The staff and pupils at Kirkby Grange School were used to the sound of aircraft engines — so used to them that they knew at once that this was different.
“That’s not on approach to East Kirkby!” One of the boys announced, interrupting Mr Willoughby. “It’s off course!”
Mr Willoughby spun about with a frown, but before he could utter a word, another boy spoke up excitedly. “It’s flying towards us!”
Yet another boy joined in, declaring in excitement rather than alarm: “And it’s way too low!” He jumped up and dashed to the windows. The other pupils rushed after him. Mr Willoughby growled, “Back to your seats!” But although he banged his cane on the floor for emphasis, they ignored him. To Georgina’s amazement, the Third Form teacher shrugged and surrendered to his own curiosity, limping after the boys. Georgina and the remaining pupils followed at his heels.
The large, neo-Gothic windows offered a splendid view across the school grounds, but they could still see no aircraft despite the drone of engines getting closer and closer. What if the aircraft were out of control for some reason? What if the crew had bailed out and it was crashing? There had been a number of terrible incidents over the last year that resulted in aircraft crashing into the English countryside; most had been in bad weather, but there had also been some accidents due to technical failure. Georgina knew that crews had orders to jump if they had reason to believe they could not land safely, and while they were supposed to point the aircraft towards the sea, what if it didn’t have enough fuel to reach the coast? Georgina felt a tiny tremor of fear — followed by a flash of empathy as she registered that in Germany there would be no doubt: hearing the inexorable approach of aircraft engines meant death and destruction were on the way.
The near deafening sound seemed to be directly overhead, and the whole room trembled. Pencils danced and rolled on the desktops. Something on Mr Willoughby’s desk started rattling. The panes of glass in the leaded windows vibrated. Seemingly out of nowhere, a giant shadow crossed them, and a Lancaster banked hard to fly practically in front of their noses along the length of the building. One of the girls screamed and several cowered down, but the boys could hardly contain their excitement as they shouted and shoved, trying to get a better view.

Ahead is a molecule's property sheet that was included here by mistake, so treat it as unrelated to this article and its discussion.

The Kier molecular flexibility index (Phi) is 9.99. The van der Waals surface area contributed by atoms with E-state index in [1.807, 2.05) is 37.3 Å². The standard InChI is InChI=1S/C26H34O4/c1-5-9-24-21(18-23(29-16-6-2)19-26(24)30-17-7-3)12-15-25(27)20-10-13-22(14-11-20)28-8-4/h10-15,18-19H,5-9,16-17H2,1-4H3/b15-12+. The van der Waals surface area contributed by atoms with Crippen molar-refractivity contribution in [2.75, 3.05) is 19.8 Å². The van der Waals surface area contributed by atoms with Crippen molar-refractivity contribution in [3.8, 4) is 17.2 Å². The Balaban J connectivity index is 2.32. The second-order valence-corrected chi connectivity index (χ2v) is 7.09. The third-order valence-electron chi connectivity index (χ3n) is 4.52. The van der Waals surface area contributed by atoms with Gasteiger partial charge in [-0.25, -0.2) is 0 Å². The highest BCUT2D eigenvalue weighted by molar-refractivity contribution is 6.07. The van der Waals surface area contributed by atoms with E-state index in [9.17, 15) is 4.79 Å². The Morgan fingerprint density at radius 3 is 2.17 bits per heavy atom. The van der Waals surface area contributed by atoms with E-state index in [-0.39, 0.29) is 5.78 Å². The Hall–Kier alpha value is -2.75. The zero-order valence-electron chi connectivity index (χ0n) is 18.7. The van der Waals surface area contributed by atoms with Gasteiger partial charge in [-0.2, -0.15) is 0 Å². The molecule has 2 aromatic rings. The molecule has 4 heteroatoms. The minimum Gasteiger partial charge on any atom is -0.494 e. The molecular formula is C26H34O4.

The heavy bomber flew so low that the leafless rosebushes in the garden bent in the artificial gale churned up by the engines and remnants of the last snowfall were blown sideways. The boys jumped up and down, and one of the boys shouted in rapture. “It’s Z for Zebra!”
“KC-Z!” Another improved on his colleague. “The Squadron letters are KC!”
Kit! It hit her like an electric shock: KC were Kit’s squadron’s letters. He must be the one flying the thing! What was the term? He was “beating up” Kirkby Grange!
“KC is 617 Squadron!” A third boy exclaimed excitedly.
“It’s one of the Dambusters!” a fourth shouted, jumping up and down even more ecstatically than before.
“Maybe it’s your fiancé, Miss Reddings?” One of the girls suggested, turning to look over her shoulder at Georgina with a sheepish smile. Several of the other pupils turned to gaze at her, awestruck with envy.
Georgina laughed, but she felt a childish pride too.
Already Zebra was gone, climbing steeply and banking back to the southwest.
Mr Willoughby looked over at Georgina with raised eyebrows. “I’m not sure that was the best means to convince Miss Townsend of the advisability of a visit by RAF aircrew.”
Georgina looked back at the crowd of boys still pressing their noses to the windows or arguing excitedly about what height and speed the Lancaster had been flying along with a dozen other technical details. “Then again, Mr. Willoughby, it’s considerably safer to have aircrew come and talk about their aircraft than decide to show it off.”
Willoughby laughed. “True, but I hope your young man doesn’t mind getting a ticking off when Miss Townsend complains to his CO.”
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